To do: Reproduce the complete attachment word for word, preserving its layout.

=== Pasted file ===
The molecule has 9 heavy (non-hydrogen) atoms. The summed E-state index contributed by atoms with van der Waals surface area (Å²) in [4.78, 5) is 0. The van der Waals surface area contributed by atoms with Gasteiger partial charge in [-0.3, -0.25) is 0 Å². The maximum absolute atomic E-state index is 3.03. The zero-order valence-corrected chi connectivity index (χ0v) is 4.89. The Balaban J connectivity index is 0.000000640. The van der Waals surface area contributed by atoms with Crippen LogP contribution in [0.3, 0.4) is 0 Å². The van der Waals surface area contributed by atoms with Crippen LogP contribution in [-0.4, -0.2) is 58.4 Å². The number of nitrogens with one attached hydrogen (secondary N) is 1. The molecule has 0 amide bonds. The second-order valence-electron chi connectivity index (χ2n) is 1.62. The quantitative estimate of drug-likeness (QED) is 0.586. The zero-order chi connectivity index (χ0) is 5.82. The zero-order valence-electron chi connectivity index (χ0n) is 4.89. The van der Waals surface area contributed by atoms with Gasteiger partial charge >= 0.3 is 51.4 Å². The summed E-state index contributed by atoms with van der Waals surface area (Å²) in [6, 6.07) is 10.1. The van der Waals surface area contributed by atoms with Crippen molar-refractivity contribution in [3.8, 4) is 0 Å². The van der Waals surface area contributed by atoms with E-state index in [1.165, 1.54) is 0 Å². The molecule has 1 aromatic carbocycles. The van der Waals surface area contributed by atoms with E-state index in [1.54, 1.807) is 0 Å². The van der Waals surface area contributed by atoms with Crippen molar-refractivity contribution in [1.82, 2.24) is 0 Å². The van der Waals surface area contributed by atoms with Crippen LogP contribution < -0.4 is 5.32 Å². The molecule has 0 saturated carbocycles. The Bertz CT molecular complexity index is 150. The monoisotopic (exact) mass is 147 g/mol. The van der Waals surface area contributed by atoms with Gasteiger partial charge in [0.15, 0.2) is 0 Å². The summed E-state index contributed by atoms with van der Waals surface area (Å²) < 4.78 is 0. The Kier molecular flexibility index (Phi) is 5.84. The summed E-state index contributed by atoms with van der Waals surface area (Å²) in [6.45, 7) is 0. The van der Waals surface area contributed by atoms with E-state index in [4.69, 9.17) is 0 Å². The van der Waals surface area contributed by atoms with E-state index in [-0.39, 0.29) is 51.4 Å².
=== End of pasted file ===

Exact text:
The molecule has 9 heavy (non-hydrogen) atoms. The summed E-state index contributed by atoms with van der Waals surface area (Å²) in [4.78, 5) is 0. The van der Waals surface area contributed by atoms with Gasteiger partial charge in [-0.3, -0.25) is 0 Å². The maximum absolute atomic E-state index is 3.03. The zero-order valence-corrected chi connectivity index (χ0v) is 4.89. The Balaban J connectivity index is 0.000000640. The van der Waals surface area contributed by atoms with Crippen LogP contribution in [0.3, 0.4) is 0 Å². The van der Waals surface area contributed by atoms with Crippen LogP contribution in [-0.4, -0.2) is 58.4 Å². The number of nitrogens with one attached hydrogen (secondary N) is 1. The molecule has 0 amide bonds. The second-order valence-electron chi connectivity index (χ2n) is 1.62. The quantitative estimate of drug-likeness (QED) is 0.586. The zero-order chi connectivity index (χ0) is 5.82. The zero-order valence-electron chi connectivity index (χ0n) is 4.89. The van der Waals surface area contributed by atoms with Gasteiger partial charge >= 0.3 is 51.4 Å². The summed E-state index contributed by atoms with van der Waals surface area (Å²) in [6, 6.07) is 10.1. The van der Waals surface area contributed by atoms with Crippen molar-refractivity contribution in [3.8, 4) is 0 Å². The van der Waals surface area contributed by atoms with E-state index in [1.165, 1.54) is 0 Å². The molecule has 1 aromatic carbocycles. The van der Waals surface area contributed by atoms with E-state index in [1.54, 1.807) is 0 Å². The van der Waals surface area contributed by atoms with Crippen molar-refractivity contribution in [1.82, 2.24) is 0 Å². The van der Waals surface area contributed by atoms with Crippen LogP contribution < -0.4 is 5.32 Å². The molecule has 0 saturated carbocycles. The Bertz CT molecular complexity index is 150. The monoisotopic (exact) mass is 147 g/mol. The van der Waals surface area contributed by atoms with Gasteiger partial charge in [0.15, 0.2) is 0 Å². The summed E-state index contributed by atoms with van der Waals surface area (Å²) < 4.78 is 0. The Kier molecular flexibility index (Phi) is 5.84. The summed E-state index contributed by atoms with van der Waals surface area (Å²) in [6.45, 7) is 0. The van der Waals surface area contributed by atoms with E-state index in [4.69, 9.17) is 0 Å². The van der Waals surface area contributed by atoms with E-state index in [-0.39, 0.29) is 51.4 Å².